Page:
Ivory Coast President Laurent Gbagbo named a transitional prime minister Saturday, taking the first step toward implementing a peace plan aimed at ending a 4-month-old civil war.
Gbagbo said he had appointed Seydou Diarra, a former prime minister who chaired national reconciliation talks once before, as his partner in a new power-sharing government.
Appearing at a news conference with Diarra, Gbagbo said that he had "taken note" of the peace agreement reached Friday by government and rebel leaders in Paris and would announce a new coalition government soon. The peace deal requires that the new government include opposition members.
Peace negotiations ended Friday with a draft agreement to end a spiraling civil war in Ivory Coast. A weekend summit of 11 African leaders was being held in Paris aimed at providing a stamp of international legitimacy to the peace plan.
French President Jacques Chirac welcomed the progress but said "a lot still needs to be done."
U.N. Secretary-General Kofi Annan urged international donors to follow through with previous pledges of aid. "Let us not betray the hopes of the Ivorian people," Annan said in a statement issued by the United Nations.
"It is, of course, for the men and women of Ivory Coast to repudiate this dark page of their history," Annan said earlier Saturday. "But we can and must help them to do so."
Annan told the gathering he hoped that "the spirit of openness and compromise which made it possible to achieve this accord will prevail, and that decisions which have been taken will be implemented in good faith."
Thousands of people rallied Saturday in Ivory Coast's commercial capital of Abidjan to protest the French-brokered peace agreement. They claimed it gave too much to the rebels.
Protesters dressed in the Ivorian national colors -- green, white and orange -- gathered in two crowded and impoverished neighborhoods, waving signs supporting President Laurent Gbagbo and declaring "No to a negotiated coup d'etat."
Residents of a shantytown in Abidjan also said they were awakened early Saturday when eight uniformed paramilitary police in search of rebels stormed through courtyards, beat down doors and yanked people from their beds, whipping some with ropes.
The paramilitaries accused residents of harboring rebels -- a claim they denied.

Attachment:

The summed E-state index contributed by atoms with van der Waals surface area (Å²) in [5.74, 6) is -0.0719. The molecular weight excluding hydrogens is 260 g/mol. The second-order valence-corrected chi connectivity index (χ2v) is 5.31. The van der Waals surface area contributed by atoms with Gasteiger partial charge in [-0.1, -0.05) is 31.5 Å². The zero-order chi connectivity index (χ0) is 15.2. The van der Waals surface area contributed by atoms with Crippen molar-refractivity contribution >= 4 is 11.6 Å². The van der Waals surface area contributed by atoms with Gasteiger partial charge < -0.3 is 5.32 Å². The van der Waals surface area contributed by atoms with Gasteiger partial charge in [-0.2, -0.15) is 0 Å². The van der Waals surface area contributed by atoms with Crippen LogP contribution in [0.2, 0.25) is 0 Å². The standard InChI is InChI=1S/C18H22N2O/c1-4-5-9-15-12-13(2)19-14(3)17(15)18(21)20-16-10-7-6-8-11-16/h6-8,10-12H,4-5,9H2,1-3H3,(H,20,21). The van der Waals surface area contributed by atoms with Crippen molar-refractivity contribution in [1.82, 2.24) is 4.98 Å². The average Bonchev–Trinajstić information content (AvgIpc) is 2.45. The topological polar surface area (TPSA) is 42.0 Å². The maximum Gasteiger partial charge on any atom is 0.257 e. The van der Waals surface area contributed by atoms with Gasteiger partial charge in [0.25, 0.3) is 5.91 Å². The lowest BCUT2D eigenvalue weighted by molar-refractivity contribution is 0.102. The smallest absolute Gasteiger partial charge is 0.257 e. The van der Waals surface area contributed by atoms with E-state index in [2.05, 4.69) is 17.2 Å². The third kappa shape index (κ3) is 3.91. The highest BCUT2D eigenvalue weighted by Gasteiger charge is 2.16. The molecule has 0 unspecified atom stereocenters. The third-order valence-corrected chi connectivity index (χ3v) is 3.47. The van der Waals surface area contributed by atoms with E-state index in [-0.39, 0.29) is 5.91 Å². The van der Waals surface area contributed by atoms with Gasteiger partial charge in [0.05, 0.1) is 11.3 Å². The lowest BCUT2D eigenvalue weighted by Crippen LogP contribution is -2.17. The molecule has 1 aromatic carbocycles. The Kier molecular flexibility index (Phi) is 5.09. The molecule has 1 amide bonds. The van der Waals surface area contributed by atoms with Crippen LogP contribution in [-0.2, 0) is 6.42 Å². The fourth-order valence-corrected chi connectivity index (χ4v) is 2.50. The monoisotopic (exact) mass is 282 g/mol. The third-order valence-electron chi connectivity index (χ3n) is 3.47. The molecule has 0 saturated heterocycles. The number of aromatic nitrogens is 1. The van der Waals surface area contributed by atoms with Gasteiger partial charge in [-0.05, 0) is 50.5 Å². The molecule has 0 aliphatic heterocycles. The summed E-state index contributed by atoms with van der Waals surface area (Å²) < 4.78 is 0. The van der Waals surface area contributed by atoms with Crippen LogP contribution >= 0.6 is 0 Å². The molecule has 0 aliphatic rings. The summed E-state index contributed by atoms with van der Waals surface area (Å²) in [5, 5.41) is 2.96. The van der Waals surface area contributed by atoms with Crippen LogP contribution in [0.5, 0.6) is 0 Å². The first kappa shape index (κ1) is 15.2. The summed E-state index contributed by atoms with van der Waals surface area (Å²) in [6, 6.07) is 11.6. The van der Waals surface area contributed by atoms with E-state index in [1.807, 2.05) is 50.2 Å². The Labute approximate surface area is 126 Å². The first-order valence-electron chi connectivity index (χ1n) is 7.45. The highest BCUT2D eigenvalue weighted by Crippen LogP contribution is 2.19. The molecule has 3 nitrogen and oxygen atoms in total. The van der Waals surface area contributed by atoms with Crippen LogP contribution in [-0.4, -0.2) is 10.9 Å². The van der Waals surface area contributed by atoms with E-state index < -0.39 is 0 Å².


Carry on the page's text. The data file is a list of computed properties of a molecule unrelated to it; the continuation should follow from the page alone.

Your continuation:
A regional peacekeeping force is being assembled in Ivory Coast to help more than 2,000 French troops deployed in the country enforce the accord.
In Paris, hundreds of pro-Gbagbo supporters thronged the street outside the Ivory Coast Embassy chanting, "No to a peacekeeping force, yes to an intervention force." Dozens of anti-riot police kept the protesters at a distance.
Ivory Coast's civil war broke out in September following a failed coup to oust Gbagbo. Hundreds have been killed and thousands displaced since then.
Under the agreement, Gbagbo can remain in office but must share power with a newly strengthened prime minister until new elections can be held.
Guillaume Soro, head of the main northern rebel group, the Patriotic Movement of Ivory Coast, told reporters his group would be given the defense and interior portfolios in the new government.
Gbagbo, however, did not discuss the makeup of the coalition government at his news conference and declined to take questions.
Many of the details of the accord and a timetable still haven't been worked out, leaving room for further disagreement.
Diarra, a career ambassador, served as a prime minister in a national unity government under slain Gen. Robert Guei, who led Ivory Coast's first coup in 1999. Diarra later led national talks in October 2001 aimed at reconciling Ivory Coast's deep ethnic and political rifts. The talks failed.
Gbagbo came to power in a flawed 2000 election in which opposition leader Alassane Ouattara, a former prime minister with heavy support in the rebellious north, was barred from running after doubt was cast over his nationality. Gbagbo's victory infuriated the opposition.
Fears have been raised that fighters who poured into Ivory Coast from neighboring Liberia and Sierra Leone -- blamed for mercenary gang killings and widespread looting -- after the conflict erupted in September may not suspend hostilities.
The accord came hours after the Ivorian government pleaded with France to send more troops to protect its people. The government said its forces had come under attack by fighters from neighboring Liberia.